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  1. #1
    Senior Member Bat56's Avatar
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    Planet bike superflash got a drop of water in it. Switch broken. Hacks?

    Title says most of it.

    When I put the batteries in the thing just flashes. This is better than dead, but still... I have acces to a pretty keen soldering person and the required equipment. Any thoughts on how I can approach this?

    Maybe I'll hack a nice big switch on the side.

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    I have had water get in a Super Flash, and it did act strangely. I removed the cover, removed the batteries, and gently dried it with a hair dryer. Let it stand a while and it was OK.

    If I think I'm going to encounter wet conditions, I wrap the Super Flash in a piece of house hold stretch film and place a rubber band around it. This works pretty well. Same treatment for control head of computer.

  3. #3
    LET'S ROLL 1nterceptor's Avatar
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    Try that advice ^^^^^, just open it and let it dry for a few days.
    Planetbike covers most of their products with a lifetime warranty.

  4. #4
    Senior Member Bat56's Avatar
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    I should have said, I did not know there was a problem until I noticed it was turning on and off by itself. I opened it up for two days and now I have the blink problem. I'll try it again now that it has been four days drying.

  5. #5
    Senior Member Fynn's Avatar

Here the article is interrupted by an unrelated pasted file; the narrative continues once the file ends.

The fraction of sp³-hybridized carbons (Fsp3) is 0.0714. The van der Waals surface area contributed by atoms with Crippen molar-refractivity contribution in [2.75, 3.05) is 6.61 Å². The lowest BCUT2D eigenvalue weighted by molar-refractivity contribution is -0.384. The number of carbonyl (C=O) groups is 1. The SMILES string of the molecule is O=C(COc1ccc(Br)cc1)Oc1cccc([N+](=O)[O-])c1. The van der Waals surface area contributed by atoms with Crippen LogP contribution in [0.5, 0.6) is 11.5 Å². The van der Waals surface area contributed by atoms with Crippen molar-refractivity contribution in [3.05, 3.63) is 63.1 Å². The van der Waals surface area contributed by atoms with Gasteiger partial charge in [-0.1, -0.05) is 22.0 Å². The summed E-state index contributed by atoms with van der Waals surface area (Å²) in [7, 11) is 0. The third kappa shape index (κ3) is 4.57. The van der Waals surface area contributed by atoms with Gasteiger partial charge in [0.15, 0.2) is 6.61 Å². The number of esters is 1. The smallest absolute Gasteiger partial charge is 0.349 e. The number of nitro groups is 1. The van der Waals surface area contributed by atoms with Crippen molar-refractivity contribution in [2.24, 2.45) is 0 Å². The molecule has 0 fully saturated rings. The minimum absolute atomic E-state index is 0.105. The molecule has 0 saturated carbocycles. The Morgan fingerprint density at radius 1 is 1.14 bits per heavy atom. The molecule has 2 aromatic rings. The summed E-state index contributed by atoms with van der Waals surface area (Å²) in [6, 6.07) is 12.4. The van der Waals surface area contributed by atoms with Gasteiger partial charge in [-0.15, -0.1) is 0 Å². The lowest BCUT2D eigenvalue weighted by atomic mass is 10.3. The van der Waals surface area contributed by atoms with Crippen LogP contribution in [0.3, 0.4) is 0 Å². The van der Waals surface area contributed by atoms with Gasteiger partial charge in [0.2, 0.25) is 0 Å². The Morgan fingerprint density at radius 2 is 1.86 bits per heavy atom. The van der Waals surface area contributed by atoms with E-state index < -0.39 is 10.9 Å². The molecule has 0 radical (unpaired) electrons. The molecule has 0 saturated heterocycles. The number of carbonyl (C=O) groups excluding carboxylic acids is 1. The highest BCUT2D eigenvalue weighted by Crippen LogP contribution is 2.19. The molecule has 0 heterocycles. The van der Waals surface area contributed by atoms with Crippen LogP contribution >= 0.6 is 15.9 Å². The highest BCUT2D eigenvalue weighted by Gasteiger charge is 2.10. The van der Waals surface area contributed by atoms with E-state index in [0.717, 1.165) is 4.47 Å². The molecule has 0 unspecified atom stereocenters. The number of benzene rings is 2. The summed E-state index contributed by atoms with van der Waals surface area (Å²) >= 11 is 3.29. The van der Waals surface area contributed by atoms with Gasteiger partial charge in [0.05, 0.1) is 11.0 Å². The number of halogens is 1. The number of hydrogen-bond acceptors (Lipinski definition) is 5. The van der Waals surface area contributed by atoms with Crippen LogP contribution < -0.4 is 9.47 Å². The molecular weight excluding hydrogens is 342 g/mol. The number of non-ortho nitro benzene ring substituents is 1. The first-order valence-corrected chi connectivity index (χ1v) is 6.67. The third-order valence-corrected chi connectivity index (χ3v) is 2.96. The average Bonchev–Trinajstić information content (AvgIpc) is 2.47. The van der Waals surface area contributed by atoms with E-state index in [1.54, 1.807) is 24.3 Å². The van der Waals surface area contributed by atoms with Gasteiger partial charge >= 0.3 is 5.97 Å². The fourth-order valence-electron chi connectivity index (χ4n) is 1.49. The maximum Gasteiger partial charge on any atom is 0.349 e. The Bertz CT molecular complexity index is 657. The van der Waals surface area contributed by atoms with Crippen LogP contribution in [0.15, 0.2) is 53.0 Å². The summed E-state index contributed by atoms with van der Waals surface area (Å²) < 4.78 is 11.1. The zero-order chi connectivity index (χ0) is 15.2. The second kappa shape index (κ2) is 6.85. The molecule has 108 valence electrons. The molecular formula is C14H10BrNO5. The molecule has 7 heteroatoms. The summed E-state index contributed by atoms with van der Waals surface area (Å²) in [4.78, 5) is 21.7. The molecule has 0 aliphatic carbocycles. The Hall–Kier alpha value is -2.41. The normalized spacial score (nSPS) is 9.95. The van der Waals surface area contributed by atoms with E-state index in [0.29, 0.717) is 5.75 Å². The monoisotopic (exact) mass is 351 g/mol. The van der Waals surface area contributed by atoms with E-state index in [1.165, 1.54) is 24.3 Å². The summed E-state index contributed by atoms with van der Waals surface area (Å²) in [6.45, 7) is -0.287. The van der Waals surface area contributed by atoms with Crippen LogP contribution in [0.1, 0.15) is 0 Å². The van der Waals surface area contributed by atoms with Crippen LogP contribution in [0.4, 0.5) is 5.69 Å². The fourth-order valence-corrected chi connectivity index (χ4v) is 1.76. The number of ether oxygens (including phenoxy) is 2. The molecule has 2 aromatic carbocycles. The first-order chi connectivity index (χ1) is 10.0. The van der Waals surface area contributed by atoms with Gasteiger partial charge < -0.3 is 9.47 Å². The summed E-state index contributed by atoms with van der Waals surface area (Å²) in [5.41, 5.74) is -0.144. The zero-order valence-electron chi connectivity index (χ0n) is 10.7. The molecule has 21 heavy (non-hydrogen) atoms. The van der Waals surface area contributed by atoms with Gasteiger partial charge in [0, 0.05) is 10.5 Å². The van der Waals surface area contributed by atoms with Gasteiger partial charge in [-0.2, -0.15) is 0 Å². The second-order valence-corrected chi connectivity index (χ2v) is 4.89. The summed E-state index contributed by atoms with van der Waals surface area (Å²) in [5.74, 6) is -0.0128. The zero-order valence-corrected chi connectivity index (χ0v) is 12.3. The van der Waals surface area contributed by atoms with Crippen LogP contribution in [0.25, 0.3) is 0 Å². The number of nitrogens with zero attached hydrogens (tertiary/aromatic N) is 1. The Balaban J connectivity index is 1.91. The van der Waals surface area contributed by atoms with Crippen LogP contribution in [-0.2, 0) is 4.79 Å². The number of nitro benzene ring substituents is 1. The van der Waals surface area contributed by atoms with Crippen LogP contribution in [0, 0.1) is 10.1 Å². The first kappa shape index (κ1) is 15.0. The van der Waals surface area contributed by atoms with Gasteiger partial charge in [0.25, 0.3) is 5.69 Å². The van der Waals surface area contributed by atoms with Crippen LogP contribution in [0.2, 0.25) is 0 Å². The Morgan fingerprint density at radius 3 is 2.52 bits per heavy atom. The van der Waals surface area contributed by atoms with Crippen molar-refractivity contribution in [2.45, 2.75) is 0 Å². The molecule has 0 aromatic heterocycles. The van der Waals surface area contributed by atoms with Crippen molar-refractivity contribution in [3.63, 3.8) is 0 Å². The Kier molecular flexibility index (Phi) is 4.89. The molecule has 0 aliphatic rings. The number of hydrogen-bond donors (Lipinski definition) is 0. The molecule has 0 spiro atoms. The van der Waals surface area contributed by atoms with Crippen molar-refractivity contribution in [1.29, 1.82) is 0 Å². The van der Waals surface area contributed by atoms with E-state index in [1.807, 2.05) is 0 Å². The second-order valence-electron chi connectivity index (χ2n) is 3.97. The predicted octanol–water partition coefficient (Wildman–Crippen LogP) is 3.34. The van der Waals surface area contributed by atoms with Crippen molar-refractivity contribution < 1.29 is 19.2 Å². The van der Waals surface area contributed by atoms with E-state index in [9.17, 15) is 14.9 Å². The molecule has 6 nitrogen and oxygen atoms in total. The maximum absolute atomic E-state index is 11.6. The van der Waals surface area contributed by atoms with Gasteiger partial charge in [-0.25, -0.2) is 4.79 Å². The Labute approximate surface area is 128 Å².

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    That is a simple on/off switch. It has no brains. Try and run the light with the cover off. If it acts the same way the problem is NOT with the switch.

  6. #6
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    Quote Originally Posted by Bat56 View Post
    I should have said, I did not know there was a problem until I noticed it was turning on and off by itself. I opened it up for two days and now I have the blink problem. I'll try it again now that it has been four days drying.
    I do like mine, Iv'e dropped it in the road a few times and it's been ok, but the first one I had would turn on all by itself, like at night when I was on the computer. I thought I had a ghost or something. BTW, be very careful prying the thing open.

    DO NOT pry from the bottom where the switch button is, use the little slots near the top!!! PB could use a bit more R and D.

    Their Beamer front strobe has a grey rubber switch that biodegrades with finger oils and UV light. This can be remedied by putting a piece of innertube over it with talcum powder in it. Don't let the switch be exposed. Just figured I'd mention the front one too in case anyone bought the set. For 25.00 expect it to last a year, maybe two

  7. #7
    Cyclologist Plutonix's Avatar
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    I saw an ad on late night TV for a bag that absorbs the moisture out of electronics theoretically ruined by water immersion (Cell phones, MP3 players etc and presumably some bike lights). You put the device in the bag, seal it and wait 24 hours. Dunno how well they work but they are only like 2 for $20.

    They are just some sort of desiccant with the bag gimmick. If you have some desiccant packets saved that ship with hard drives, DVD drives, video cards etc, you can use them. Amazon has this and this which are cheaper than the bag.

    Compared to replacement costs of MP3 players and cell phones or bike light bench charges and even shipping on warranty items, the $10 or so seems well worth a try.